Some things are easy to predict: Juan Gonzalez will eventually find his way to the disabled list. Baseball's bigwigs will find new and creative ways to look foolish in the face of the steroids scandal. (The doctor they trotted before Congress turns out to have a George O'Leary resume, and their response is that his credibility is impeccable? Please.) And jilted ex-mistresses who professes to have knowledge of stars' steroid habits always seem to have literary agents on speed dial.
Those are the slam dunks. Now for the tough calls on how the 2005 season will play out. As always, I reserve the right to change my picks come October.
East: Yankees; Central: Twins; West: Angels; Wild Card: Indians
No, that's not a misprint: I have concerns about the Red Sox making it back to the postseason. It's not the championship hangover, though the cult of Johnny Damon does seem to be a bit out of control. It's the rotation, which is one David Wells back strain away from chaos. (Matt Clement will find that the switch from the NL to the AL is a tough one.) It'll be close, but behind a breakout year from Jake Westbrook the young Indians will overtake Boston for the wild card.
East: Braves; Central: Cardinals; West: Giants; Wild Card: Marlins
This assumes the Giants have Barry Bonds in the lineup for at least the second half of the season; otherwise, the Dodgers will sneak to the top of the West. Even with Mark Mulder, the Cardinals are still thin on pitching; they'll have a hard-time winning 105 games again, but no one else in the division is ready to topple them. (Injuries to Mark Prior or Kerry Wood will doom the Cubs.) Mulder's former Oakland rotation mate, Tim Hudson, will love the switch to the NL. With him and John Smoltz atop the rotation, Atlanta is the league's most dangerous playoff team.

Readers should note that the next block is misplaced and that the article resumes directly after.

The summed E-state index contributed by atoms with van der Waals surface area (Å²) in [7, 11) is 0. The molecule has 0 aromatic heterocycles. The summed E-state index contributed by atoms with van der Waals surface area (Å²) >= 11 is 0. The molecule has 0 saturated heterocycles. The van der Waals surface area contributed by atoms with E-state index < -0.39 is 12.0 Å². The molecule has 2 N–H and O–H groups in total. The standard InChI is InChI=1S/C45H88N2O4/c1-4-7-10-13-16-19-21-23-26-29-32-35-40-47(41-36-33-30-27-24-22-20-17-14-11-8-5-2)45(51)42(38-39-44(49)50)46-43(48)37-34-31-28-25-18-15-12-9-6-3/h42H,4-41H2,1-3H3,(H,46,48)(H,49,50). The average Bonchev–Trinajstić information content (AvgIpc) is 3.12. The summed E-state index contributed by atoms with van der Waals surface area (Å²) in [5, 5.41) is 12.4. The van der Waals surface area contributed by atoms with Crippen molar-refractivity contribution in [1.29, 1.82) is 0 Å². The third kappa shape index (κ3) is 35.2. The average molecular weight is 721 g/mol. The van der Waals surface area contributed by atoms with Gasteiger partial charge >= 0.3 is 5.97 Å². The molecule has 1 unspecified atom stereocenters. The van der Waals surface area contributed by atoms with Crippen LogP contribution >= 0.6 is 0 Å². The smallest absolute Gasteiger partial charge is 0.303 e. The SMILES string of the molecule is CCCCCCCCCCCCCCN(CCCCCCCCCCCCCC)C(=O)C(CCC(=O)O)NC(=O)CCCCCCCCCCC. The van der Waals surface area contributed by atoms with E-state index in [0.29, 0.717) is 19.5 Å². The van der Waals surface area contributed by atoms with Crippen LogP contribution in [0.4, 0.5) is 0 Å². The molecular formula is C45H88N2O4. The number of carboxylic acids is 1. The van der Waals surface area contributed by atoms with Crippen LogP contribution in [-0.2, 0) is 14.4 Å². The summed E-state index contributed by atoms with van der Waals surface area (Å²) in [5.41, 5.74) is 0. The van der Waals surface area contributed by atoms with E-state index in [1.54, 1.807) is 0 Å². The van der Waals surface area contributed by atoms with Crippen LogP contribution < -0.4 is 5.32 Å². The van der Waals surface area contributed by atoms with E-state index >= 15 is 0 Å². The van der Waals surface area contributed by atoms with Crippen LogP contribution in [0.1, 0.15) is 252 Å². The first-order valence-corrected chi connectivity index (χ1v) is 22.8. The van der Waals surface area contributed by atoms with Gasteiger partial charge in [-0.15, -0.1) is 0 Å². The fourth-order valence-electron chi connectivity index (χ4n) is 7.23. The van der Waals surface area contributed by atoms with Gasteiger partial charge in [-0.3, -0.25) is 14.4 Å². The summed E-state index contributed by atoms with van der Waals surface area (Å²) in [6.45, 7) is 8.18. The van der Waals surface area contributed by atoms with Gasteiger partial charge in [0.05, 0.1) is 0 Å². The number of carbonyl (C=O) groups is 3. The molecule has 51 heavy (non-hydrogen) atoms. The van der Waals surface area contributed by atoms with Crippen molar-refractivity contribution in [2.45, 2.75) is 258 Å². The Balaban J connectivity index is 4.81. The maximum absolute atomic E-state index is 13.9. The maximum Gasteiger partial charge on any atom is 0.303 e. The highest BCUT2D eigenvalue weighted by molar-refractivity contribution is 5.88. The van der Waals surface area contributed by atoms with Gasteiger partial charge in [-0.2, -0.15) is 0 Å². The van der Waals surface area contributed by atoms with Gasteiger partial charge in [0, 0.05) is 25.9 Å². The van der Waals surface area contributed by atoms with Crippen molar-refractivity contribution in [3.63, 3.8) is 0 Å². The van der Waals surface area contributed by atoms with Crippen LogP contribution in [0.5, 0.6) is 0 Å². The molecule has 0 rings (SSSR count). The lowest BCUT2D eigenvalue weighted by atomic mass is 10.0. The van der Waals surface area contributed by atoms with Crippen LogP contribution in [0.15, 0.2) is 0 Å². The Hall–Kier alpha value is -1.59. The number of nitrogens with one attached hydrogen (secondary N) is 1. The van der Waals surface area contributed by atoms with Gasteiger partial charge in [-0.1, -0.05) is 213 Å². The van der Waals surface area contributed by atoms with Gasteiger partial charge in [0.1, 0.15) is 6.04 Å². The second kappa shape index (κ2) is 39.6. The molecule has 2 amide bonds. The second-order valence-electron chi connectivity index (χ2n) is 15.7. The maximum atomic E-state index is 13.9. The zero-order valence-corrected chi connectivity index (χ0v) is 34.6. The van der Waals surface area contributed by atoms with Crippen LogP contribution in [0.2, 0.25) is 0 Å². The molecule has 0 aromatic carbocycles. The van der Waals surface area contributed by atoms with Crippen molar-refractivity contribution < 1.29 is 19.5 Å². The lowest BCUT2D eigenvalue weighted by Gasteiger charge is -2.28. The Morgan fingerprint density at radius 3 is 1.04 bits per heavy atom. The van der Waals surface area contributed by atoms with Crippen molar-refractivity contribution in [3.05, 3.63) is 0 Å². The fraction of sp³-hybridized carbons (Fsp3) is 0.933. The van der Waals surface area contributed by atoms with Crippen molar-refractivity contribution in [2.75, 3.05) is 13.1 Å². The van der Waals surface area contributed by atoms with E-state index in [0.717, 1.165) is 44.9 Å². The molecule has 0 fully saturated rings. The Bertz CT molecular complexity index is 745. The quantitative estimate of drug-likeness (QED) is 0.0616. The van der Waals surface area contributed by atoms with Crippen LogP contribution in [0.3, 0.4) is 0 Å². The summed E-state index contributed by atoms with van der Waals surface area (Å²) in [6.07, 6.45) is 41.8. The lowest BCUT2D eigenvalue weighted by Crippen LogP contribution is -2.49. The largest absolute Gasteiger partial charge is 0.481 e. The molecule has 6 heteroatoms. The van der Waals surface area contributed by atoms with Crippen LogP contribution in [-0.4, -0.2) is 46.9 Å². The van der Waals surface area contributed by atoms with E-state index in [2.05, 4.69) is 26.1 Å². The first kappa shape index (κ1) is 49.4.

ALCS: Yankees over Twins; NLCS: Braves over Cardinals; WORLD SERIES: Yankees over Braves
AL: Gary Sheffield, Yankees; NL: Albert Pujols, Cardinals
Deep down, Sheffield probably feels like he was robbed of the award last season. To prove the point, he'll have another monster year. Pujols is simply the game's best hitter. With Bonds out, the MVP is his to lose.
AL: Randy Johnson, Yankees; NL: Tim Hudson, Braves
He gets to work with Leo Mazzone, pick John Smoltz's brain and face DH-less lineups -- Hudson will wish he spent his entire career in Atlanta. The Big Unit won 16 games with the woeful Diamondbacks behind him in 2004. His career high of 24 wins could be in danger this year.
AL: Nick Swisher, A's; NL: J.J. Hardy, Brewers
Milwaukee handed the shortstop job to defensive whiz Hardy, the first in a wave of prospects the Brewers expect to call up over the next two years. Swisher (29 home runs at Triple A last year), who will start in right, gets a chance to be known for something other than his role in Moneyball.
AL: Tigers; NL: Reds
If they get healthy years from Ken Griffey Jr. and Austin Kearns, the Reds will score enough to make up for a run-of-the-mill rotation -- enough to get to .500, anyway. Detroit made a 29-win jump last season, to 72. New closer Troy Percival will help them step up another 10.
AL: Rangers; NL: Mets
Texas was the surprise of the league in 2004, but made a mistake by not bringing in a rotation ace. Their spectacular bullpen will falter a bit, and the Rangers will slide back to mediocrity. Pedro Martinez and Carlos Beltran are nice additions for the Mets. Too bad they can't help a very shaky bullpen.